Underlying Health Conditions and Infection Prevention Measures

Underlying Health Conditions and Infection Prevention Measures.

Background On March 11, 2020, WHO declared the severe acute respiratory syndrome coronavirus 2  (SARS-CoV-2) which causes the illness COVID-19, a pandemic. As of June 9, 2020, over 408,000 lives have been lost to the virus and over 112,000 were US deaths. Currently, there are over 1.9 million confirmed US cases.1 It is estimated that...
Quarantine and Isolation

Quarantine and Isolation

On March 11, 2020 the WHO declared the rapid transmission of the coronavirus disease, COVID-19, a pandemic. After initial serious outbreaks on the east (New York City) and the west (Seattle) coasts, the virus has since spread throughout the United States (US). Currently the country leads the world in infections diagnosed, 2,504,175, and deaths, 125,484 with daily infections now exceeding 40,000 cases.
Young Doctor

Infectious Disease Risk to Allied Health Students

Some of the most distinctive elements of campus culture include co-inhabited living spaces, packed classrooms, noisy dining halls and shared resources such as gyms, labs and equipment. Mundane campus activities begin to look different during the coronavirus pandemic and when considering the reopening of schools. Risk of exposure and transmission chains become larger when considering...

COVID-19: Risk to Student Interns

Students with internships are in a unique position because they are still engaged in distinctive elements of campus culture — including living in co-inhabited spaces, attending packed classrooms, and sharing resources such as gyms, labs and equipment — while also working in a professional setting. A distinctive element of student internships is working off campus,...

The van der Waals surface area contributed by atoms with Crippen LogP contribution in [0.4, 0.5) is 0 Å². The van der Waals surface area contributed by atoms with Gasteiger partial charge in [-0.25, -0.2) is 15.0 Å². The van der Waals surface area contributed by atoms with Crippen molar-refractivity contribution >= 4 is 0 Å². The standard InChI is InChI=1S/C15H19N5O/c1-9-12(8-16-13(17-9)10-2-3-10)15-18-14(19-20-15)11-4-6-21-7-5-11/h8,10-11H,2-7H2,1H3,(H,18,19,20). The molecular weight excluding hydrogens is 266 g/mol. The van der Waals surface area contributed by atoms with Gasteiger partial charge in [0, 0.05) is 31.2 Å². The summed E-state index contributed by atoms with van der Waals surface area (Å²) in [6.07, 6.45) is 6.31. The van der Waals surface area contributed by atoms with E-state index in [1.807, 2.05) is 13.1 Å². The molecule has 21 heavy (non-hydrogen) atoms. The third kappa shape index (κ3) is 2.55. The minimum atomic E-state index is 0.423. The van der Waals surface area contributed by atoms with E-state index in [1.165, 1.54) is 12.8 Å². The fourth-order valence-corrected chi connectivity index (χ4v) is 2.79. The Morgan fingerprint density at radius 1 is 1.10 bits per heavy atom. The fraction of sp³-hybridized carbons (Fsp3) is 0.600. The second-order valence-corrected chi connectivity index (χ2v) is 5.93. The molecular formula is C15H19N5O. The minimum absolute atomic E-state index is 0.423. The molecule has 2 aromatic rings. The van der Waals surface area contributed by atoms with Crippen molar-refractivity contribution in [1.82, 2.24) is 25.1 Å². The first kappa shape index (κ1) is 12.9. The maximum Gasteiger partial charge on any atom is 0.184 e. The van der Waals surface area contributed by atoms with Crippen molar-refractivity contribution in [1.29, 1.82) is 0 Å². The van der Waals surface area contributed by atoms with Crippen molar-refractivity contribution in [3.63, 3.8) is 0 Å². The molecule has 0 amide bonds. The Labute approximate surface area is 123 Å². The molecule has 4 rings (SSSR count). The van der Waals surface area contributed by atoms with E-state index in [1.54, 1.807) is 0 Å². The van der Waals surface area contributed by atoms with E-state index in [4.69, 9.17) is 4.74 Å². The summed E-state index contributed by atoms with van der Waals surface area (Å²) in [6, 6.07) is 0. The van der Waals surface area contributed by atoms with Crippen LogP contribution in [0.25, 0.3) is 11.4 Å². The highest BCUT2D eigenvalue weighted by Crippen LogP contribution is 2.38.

Nursing Student

COVID-19: Risk to Nursing Students

Nursing students participate in a number of activities that may increase risk of exposure to the novel coronavirus and transmission rates. Many of these risks are shared with teacher education students and student interns, however, nursing students also possess a set hazards that are particular to their course of study. Some of these differences include...

History and Background of the COVID-19 Pandemic

Overview Coronaviruses are a broad family of viruses that cause upper respiratory tract infections.1 This family of viruses includes SARS-CoV, MERS-CoV and our current pandemic coronavirus, SARS-CoV-2, among others. COVID-19 is the illness that SARS-CoV-2 causes. On March 11, 2020, the WHO declared the novel coronavirus had reached the level of pandemic. WHO defines a...
Campus Risk

Novel Coronavirus and Higher Education: 10 Recommendations for Beginning a Risk Assessment

The novel coronavirus pandemic has disrupted process and routine for institutes of higher education (IHE). Courses have migrated online and schools are eager to know how they can preserve the health and safety of students, faculty and their wider communities. Without a vaccine or effective treatment, welcoming students back to campus poses public health risks....
Education Student

COVID-19: Risk to Teacher Education Students

Students majoring in education engage in a series of distinctive teacher-education requirements that may increase risk of infectious disease exposure and transmission. Some of the differences between general education and teacher education activities include working in simulated learning environments, attending student teaching internships and coming into contact with students and faculty in a public-school setting....

Work smart. Work safe. Work well.

View the most recent IDAC COVID-19 poster series for the workplace.
Hand washing COVID-19

Washing your hands often is smart. Washing them correctly is even smarter.

One of the most effective ways to protect yourself and your co-workers is to wash your hands correctly.